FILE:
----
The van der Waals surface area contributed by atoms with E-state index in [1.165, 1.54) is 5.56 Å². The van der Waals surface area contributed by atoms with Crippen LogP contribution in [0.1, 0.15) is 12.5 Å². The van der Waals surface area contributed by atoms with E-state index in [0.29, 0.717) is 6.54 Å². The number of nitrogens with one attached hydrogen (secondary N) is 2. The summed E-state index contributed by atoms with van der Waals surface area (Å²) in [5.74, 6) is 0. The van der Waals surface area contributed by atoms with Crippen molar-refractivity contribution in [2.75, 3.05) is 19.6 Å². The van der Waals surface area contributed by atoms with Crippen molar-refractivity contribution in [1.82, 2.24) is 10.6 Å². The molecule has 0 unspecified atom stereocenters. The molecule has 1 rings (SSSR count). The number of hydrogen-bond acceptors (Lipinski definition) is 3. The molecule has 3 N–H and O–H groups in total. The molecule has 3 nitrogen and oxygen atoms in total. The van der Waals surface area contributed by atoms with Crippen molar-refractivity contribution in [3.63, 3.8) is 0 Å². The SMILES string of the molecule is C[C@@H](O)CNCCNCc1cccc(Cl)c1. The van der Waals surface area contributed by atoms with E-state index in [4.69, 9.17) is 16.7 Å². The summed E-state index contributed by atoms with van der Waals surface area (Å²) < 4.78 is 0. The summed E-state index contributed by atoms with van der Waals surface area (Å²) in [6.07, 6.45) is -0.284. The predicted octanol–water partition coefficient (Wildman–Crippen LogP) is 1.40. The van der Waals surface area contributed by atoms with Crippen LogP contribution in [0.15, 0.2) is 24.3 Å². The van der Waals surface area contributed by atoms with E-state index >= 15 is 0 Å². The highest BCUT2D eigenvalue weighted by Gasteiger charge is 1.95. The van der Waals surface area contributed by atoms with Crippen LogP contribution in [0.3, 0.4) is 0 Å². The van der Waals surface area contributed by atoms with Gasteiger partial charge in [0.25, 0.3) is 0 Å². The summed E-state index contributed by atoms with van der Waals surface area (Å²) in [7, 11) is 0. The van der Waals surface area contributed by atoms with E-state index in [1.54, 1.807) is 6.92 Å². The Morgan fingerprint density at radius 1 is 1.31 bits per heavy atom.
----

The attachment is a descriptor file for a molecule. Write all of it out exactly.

The van der Waals surface area contributed by atoms with E-state index in [1.165, 1.54) is 5.56 Å². The van der Waals surface area contributed by atoms with Crippen LogP contribution in [0.1, 0.15) is 12.5 Å². The van der Waals surface area contributed by atoms with E-state index in [0.29, 0.717) is 6.54 Å². The number of nitrogens with one attached hydrogen (secondary N) is 2. The summed E-state index contributed by atoms with van der Waals surface area (Å²) in [5.74, 6) is 0. The van der Waals surface area contributed by atoms with Crippen molar-refractivity contribution in [2.75, 3.05) is 19.6 Å². The van der Waals surface area contributed by atoms with Crippen molar-refractivity contribution in [1.82, 2.24) is 10.6 Å². The molecule has 0 unspecified atom stereocenters. The molecule has 1 rings (SSSR count). The number of hydrogen-bond acceptors (Lipinski definition) is 3. The molecule has 3 N–H and O–H groups in total. The molecule has 3 nitrogen and oxygen atoms in total. The van der Waals surface area contributed by atoms with Crippen molar-refractivity contribution in [3.63, 3.8) is 0 Å². The SMILES string of the molecule is C[C@@H](O)CNCCNCc1cccc(Cl)c1. The van der Waals surface area contributed by atoms with E-state index in [4.69, 9.17) is 16.7 Å². The summed E-state index contributed by atoms with van der Waals surface area (Å²) < 4.78 is 0. The summed E-state index contributed by atoms with van der Waals surface area (Å²) in [6.07, 6.45) is -0.284. The predicted octanol–water partition coefficient (Wildman–Crippen LogP) is 1.40. The van der Waals surface area contributed by atoms with Crippen LogP contribution in [0.15, 0.2) is 24.3 Å². The van der Waals surface area contributed by atoms with E-state index >= 15 is 0 Å². The highest BCUT2D eigenvalue weighted by Gasteiger charge is 1.95. The van der Waals surface area contributed by atoms with Crippen LogP contribution in [0.3, 0.4) is 0 Å². The van der Waals surface area contributed by atoms with Gasteiger partial charge in [0.25, 0.3) is 0 Å². The summed E-state index contributed by atoms with van der Waals surface area (Å²) in [7, 11) is 0. The van der Waals surface area contributed by atoms with E-state index in [1.54, 1.807) is 6.92 Å². The Morgan fingerprint density at radius 1 is 1.31 bits per heavy atom.